Is there a monster lurking inside your tires?

By: A.V. Schmit

Colorado Avid Cyclist | Sealant MonsterThat’s right, if you ride tubeless, there could be a sealant monster lurking in your tires. If you haven’t ridden your gravel or mountain bike since the autumn, and you haven’t spun your wheels since then, chances are there is a big glob of sealant that has cured inside your tires.

“Oh, it’s Spring, I should add some sealant to my tubeless tires just to be on the safe side,” said the average cyclist riding tubeless tires.

Nope, that’s not gonna do it. The addition of new sealant is not going to kill the dreaded sealant monster. It’s still inside the tire, lurking, waiting, plotting to leave you stranded by the side of the road or trail.

Let’s take a minute to understand how tubeless tires work and what role sealant plays. As a general rule, “tubeless” refers to a system that consists of: a tubeless compatible rim and tire, rim tape and sealant. They all work together to keep the tire on the wheel, air in the tire, and punctures from “flatting” the tire.

All currently available tubeless tires require sealant. The sealant completes the tire system by preventing air from escaping through the pores and small imperfections in the tire. The adhesive-backed rim tape prevents air from escaping through the spoke holes of the rim. Sealant also provides a level of puncture protection by using the tire’s internal air pressure to force sealant through small punctures when they occur.

sealant monster 1A word about sealant. Most sealants are made of natural or synthetic latex and contain cellulose, rubber particles or organic thickeners and glycol which acts as a liquid carrier for the suspended particles. Most are highly basic, not as in simple, but as in the opposite of acidic on the Ph scale.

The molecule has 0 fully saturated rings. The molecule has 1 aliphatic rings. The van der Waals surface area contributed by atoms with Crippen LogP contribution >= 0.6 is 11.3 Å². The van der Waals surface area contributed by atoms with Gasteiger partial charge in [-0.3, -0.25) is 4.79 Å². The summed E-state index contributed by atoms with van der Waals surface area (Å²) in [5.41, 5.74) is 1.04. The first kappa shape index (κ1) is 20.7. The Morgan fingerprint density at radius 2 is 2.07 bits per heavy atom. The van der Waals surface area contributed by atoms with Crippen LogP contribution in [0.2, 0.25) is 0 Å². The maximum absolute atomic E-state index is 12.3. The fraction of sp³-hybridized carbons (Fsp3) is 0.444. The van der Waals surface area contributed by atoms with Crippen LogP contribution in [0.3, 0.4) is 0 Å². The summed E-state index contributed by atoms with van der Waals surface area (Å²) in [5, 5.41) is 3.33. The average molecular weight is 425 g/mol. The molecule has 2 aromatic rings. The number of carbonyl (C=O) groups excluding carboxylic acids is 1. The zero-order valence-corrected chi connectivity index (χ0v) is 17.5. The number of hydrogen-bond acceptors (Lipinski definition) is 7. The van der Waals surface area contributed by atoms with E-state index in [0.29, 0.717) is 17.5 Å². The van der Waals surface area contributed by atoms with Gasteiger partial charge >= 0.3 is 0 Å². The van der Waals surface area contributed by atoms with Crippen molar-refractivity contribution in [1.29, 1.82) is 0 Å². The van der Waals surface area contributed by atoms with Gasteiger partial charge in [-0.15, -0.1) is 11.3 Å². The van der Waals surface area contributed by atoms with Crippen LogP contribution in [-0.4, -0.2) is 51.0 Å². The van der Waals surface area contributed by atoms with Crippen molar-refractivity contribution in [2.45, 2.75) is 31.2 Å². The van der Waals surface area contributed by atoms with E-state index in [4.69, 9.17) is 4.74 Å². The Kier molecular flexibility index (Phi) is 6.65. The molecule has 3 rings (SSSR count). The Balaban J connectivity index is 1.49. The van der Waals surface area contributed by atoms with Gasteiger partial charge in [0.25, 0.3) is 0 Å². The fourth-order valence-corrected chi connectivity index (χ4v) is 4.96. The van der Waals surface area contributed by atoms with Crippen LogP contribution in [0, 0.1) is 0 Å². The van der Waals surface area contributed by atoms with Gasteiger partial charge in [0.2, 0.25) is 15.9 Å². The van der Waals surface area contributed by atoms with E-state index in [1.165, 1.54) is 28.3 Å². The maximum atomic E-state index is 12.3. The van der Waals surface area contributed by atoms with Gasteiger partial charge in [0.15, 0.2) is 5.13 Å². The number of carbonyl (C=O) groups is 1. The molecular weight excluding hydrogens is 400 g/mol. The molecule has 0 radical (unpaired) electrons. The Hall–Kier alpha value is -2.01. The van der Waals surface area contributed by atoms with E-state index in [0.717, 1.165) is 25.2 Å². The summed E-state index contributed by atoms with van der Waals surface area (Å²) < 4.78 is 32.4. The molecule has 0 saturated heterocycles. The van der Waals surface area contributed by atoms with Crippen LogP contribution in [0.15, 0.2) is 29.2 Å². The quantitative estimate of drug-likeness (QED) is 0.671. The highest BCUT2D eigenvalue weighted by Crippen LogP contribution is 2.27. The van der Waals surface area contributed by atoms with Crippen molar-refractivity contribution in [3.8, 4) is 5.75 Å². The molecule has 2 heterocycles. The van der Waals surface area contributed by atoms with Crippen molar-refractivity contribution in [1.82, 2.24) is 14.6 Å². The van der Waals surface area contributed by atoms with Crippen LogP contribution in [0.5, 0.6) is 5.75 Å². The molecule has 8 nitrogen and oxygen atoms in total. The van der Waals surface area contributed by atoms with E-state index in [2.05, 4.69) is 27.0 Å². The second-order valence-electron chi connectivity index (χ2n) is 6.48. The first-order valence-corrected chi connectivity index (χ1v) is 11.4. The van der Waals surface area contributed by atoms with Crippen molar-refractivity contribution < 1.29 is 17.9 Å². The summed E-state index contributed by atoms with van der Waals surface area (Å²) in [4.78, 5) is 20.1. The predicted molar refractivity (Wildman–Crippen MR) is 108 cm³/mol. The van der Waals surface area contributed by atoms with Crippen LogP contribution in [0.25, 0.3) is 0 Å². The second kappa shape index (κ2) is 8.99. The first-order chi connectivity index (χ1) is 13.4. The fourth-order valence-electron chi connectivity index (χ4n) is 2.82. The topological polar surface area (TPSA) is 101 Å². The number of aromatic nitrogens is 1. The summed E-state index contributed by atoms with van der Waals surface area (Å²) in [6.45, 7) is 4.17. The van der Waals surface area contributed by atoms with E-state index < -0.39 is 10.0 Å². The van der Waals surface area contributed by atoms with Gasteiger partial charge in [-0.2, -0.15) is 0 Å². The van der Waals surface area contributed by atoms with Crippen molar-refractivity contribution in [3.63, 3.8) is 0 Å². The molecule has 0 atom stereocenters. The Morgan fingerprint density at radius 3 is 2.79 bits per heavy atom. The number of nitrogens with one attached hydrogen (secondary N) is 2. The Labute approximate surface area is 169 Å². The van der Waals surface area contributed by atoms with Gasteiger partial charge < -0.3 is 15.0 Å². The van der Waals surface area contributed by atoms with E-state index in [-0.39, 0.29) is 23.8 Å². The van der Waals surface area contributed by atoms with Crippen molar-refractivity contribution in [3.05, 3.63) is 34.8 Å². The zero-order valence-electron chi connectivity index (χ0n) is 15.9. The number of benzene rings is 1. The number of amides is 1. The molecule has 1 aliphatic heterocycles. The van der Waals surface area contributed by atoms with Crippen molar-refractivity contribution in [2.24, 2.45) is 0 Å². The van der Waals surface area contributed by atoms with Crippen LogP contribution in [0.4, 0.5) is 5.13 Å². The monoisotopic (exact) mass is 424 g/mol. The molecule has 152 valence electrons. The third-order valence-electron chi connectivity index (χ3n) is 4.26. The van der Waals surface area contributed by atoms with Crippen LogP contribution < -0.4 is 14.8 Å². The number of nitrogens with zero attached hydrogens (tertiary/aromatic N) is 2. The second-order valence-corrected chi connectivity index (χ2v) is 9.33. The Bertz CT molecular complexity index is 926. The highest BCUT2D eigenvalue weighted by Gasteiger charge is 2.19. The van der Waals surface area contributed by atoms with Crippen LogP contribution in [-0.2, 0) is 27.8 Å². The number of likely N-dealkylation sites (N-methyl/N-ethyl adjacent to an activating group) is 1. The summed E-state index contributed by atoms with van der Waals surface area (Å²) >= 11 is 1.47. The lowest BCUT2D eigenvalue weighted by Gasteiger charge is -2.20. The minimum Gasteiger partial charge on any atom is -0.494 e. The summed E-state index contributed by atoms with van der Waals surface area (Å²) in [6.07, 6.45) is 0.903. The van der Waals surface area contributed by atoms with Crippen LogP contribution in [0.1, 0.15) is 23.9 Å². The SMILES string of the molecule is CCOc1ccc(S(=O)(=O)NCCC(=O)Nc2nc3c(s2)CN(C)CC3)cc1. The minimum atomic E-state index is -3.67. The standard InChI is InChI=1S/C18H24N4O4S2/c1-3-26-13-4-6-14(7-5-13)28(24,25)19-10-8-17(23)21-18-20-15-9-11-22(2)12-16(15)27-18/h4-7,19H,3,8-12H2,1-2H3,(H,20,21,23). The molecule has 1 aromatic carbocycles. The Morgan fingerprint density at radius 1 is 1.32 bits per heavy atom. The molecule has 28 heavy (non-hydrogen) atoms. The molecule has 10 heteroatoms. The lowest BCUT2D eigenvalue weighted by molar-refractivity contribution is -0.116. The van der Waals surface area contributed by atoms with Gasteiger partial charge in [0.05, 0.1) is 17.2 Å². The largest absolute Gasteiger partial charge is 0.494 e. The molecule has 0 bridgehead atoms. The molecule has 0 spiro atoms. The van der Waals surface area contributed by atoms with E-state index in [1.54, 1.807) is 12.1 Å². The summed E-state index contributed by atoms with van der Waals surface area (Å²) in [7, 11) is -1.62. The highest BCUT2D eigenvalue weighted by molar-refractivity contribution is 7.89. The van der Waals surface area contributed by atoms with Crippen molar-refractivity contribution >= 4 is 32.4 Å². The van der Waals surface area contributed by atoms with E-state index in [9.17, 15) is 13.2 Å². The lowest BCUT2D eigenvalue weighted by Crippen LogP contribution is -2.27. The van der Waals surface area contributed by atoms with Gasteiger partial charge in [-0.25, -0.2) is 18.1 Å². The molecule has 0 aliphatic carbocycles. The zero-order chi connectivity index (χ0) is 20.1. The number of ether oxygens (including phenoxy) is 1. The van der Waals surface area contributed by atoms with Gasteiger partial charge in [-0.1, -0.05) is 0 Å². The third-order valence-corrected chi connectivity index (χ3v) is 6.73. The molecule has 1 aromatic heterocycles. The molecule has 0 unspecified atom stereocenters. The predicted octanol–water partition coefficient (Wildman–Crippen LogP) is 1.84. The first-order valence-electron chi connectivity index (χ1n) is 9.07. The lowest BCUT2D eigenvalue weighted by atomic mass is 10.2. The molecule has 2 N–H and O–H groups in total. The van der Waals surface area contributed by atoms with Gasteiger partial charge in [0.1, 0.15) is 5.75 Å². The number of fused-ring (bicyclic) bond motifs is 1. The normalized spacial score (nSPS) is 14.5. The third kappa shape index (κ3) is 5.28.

When the tire is punctured, the internal air pressure of the tire forces the liquid sealant in through the hole, and a small amount escapes.  When this happens the fibers or small particles build-up at the site of the puncture and intertwine to form a flexible plug. Then a chemical reaction happens that “cures” the rubber and fills the puncture. But sealant doesn’t last forever.

“Sealant should last an average of 2-6 months depending on factors such as: temperatures and humidity in your area, how often you ride, where you store your bike (cooler is better), tire casing thickness, number of punctures the sealant has already sealed that you never knew you had, etc.” — Stan’s No-Tubes

And that curing process is what creates sealant monsters over the winter. When a rush of air pressure from the tire forces it’s way to the site of the puncture, it accelerates the reaction.

Colorado Avid Cyclist | Sealant Monster
Photo: A sealant monster in the wild. The brown sticky, foul- smelling oval I’m pointing at is cured sealant in a gravel tire.

Over time, the reaction happens at a much slower rate that slowly cures the sealant into the dreaded sealant monster.

A cured section of sealant, AKA a sealant monster, reduces the amount of liquid sealant in the tire available to seal a puncture. It creates an area where even additional sealant when added to the tire after it forms will not be able to fill a puncture. It also puts the wheel / tire completely out of balance, like when your car loses a wheel weight.

The moral of this fairy tale… If it has been more than a few months since you’ve ridden your tubeless tire equipped bike, it’s probably a good idea to see your mechanic and have them banish the dreaded sealant monster for the season.

Colorado Avid Cyclist | A.V. Schmit
A.V. Schmit – Cyclist, triathlete, master mechanic and lover of Greyhounds.

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